February 2013 Archive:

Words from IWJ Board Member Naeem Baig

NaeemThe following is an exerpt from a Feb. 16 note to members of the Islamic Circle of North America from IWJ Board Member Naeem Baig. Naeem is the new elected President of the ICNA. He played a major role in strengthening ICNA's Interfaith Relations Department. During his time as the Secretary General, ICNA became member of many Interfaith organizations, like Religions for Peace USA and National Muslim Christian Initiative. 

Dear Muslims:

The Islamic Circle of North America, ICNA, is an organization for all Muslims living in the United States of America.

Since its inception in 1968, the brothers and sisters belonging to ICNA have been working day and night for the cause of Islam, seeking only the pleasure of AllahGlorified and Exalted be He.


In ICNA, we have a very democratic process. Members of ICNA elect their leaders at various levels to run the affairs of this organization. In January of this year, the members of the ICNA General Assembly have put this great task on my shoulders by electing me as President of ICNA for the 2013 – 2014 session.


ICNA has almost 40 chapters and sub-chapters throughout the country. This kind of grassroots presence makes it possible for us to involve the American Muslim community and the larger community in many ways. ICNA is known for its outreach/Dawah efforts; we are constantly engaged in relief work and social services and remain committed to social justice causes. ICNA Sisters’ Wing helps sisters effectively learn about Islam. Young Muslims (YM), the youth division of ICNA, runs over 60 study groups for the American Muslim youth.

As a board member, Naeem has been instrumental in helping IWJ staff think about moving it's communications strategies forward. Interfaith Worker Justice and our affiliates across the country want to congratulate Naeem on his election and wish him a blessed term serving as INCA's President. As people of faith are continue to work with our Mulsim brothers and sisters on an array of worker justice issues. 

Clergy support retired mineworkers

People of faith are calling on executives from Patriot Coal to protect the healthcare benefits and pensions of retired union coal minors who worked for Peabody Energy.

mineworkers actionPeabody Energy created the company Patriot Coal in 2007 and the company took on $1.3 billion of Peabody’s healthcare and pension obligations to retired union mineworkers.

Although Peabody is making soaring profits, Patriot Coal is filing Chapter 11 bankruptcy. The company now is looking to terminate benefits in the union contract for more than 20,000 retired Peabody mineworkers who never worked a day at Patriot Coal.

Learn more about the Fairness at Patriot campaign.

Mineworkers have one of the most dangerous jobs in the country, and rely on the good healthcare benefits in their union contract. Patriot’s attempt to terminate those benefits is troubling for people of faith; many are working with the labor community in St. Louis (where the two companies are headquartered) and across the region to organize support and action.

Nearly faith leaders signed an open letter urging the corporation’s leaders to protect the pensions and healthcare benefits promised in the Peabody contract. Union leaders plan to deliver the signed open letter to Patriot leadership next week.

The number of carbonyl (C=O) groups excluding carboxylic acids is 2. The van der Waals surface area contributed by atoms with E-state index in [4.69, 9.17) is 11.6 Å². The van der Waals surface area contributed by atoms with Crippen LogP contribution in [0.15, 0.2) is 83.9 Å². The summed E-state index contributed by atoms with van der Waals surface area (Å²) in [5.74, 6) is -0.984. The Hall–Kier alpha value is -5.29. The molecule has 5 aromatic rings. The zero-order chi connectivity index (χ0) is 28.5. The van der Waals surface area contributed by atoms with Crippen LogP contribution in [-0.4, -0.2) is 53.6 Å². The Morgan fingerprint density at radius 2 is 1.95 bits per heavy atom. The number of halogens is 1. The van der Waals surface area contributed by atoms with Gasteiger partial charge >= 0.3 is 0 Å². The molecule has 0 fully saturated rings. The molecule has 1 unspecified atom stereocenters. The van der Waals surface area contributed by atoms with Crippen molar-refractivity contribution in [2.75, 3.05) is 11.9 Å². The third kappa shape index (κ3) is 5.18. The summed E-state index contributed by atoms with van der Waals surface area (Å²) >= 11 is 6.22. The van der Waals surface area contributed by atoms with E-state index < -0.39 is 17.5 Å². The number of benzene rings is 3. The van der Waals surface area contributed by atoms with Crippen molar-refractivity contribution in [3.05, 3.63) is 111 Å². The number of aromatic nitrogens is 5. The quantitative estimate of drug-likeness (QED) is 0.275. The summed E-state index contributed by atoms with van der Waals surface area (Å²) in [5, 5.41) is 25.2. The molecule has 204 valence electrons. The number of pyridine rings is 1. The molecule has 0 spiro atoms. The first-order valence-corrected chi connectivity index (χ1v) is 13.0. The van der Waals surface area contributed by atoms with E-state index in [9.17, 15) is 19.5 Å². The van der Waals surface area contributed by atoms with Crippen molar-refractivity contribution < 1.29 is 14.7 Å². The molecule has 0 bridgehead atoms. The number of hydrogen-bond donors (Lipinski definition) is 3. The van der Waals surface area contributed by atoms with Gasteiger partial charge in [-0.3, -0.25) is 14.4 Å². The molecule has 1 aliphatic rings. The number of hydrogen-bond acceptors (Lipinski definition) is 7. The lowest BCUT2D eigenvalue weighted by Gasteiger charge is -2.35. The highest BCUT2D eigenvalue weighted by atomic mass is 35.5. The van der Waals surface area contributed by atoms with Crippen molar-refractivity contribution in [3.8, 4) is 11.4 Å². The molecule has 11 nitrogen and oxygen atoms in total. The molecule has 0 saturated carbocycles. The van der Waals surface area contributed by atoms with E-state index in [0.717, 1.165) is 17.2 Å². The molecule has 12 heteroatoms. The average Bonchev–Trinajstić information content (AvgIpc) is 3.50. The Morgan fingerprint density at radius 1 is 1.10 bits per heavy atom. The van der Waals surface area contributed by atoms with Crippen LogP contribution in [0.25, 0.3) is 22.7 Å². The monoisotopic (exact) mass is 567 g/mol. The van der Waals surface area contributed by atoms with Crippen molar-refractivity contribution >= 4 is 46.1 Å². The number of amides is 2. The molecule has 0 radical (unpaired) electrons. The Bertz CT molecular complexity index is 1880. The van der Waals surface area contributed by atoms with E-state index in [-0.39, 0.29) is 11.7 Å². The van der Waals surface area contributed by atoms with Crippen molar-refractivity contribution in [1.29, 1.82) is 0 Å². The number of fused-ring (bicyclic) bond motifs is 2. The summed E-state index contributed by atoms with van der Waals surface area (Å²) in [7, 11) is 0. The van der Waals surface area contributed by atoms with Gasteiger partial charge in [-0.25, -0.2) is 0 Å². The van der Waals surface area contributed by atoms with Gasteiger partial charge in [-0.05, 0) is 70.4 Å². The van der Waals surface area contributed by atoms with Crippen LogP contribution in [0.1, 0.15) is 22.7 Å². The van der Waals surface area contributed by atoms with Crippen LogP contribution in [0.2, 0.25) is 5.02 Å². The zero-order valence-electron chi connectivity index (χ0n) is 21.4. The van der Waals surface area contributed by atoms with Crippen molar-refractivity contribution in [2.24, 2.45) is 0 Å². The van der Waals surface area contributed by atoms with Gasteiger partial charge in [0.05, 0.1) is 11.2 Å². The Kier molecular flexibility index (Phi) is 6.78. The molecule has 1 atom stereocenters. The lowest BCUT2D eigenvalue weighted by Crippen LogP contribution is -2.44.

Can you or the faith leader in your congregation or faith community sign the clergy sign on letter supporting these mineworkers?

Immigration reform will frame my Lenten journey

As Christians begin our Lenten journey this year, I was touched by a Homily I heard yesterday at a small Catholic parish in D.C.

During this season we are asked to strip away the excesses obstructing our connection to God, and to intentionally build our relationship with the Spirit. Micah 6:8 tells us exactly how to do this.

He has shown you, O mortal, what is good. And what does the Lord require of you? To act justly and to love mercy and to walk humbly with your God.

It’s so simple and yet so daunting in the world where we live, especially considering why I was in D.C.

This week, IWJ organizers and affiliates joined workers and advocates for immigrant justice from across the country for a convening of the United Workers Congress.

Together with organizations like Jobs with Justice, the National Domestic Workers Alliance, and the National Day Laborer Organizing Network, National Guestworker Alliance and National People's Action, we met workers and organizers and worked on national strategy to push lawmakers for fair reform.

Click here to learn more about IWJ's campaign for immigration reform.

During the two day convening, we shared stories and struggles in our broken immigration system.

Stories like the four undocumented workers from a warehouse in New Jersey who were misclassified as independent contractors and forced to clean their bosses’ homes on the weekends without overtime pay or lose their weekday job. One worker couldn’t clean on a Saturday, and the workers were unjustly fired. While the Department of Labor was able to recover nearly $40,000 in back pay, they did not proceed with the workers’ retaliation claim because of their immigration status.

We’re fighting for inclusion, as NDLON’s executive director Pablo Alvarado said at the convening. It’s a core part of worker and civil rights. The abuse of the most vulnerable workers is a crisis people of faith need to support fixing.

Let us use this Lenten season to renew our push for comprehensive immigration reform that raises the standards for all workers in America, paves the way to citizenship and stops the breaking up of families.

Join Interfaith Worker Justice and call for justice for the immigrant, mercy for those who are abused and exploited because of their immigration status and walk humbly with your God.

Click here to sign up to join IWJ's immigration action team.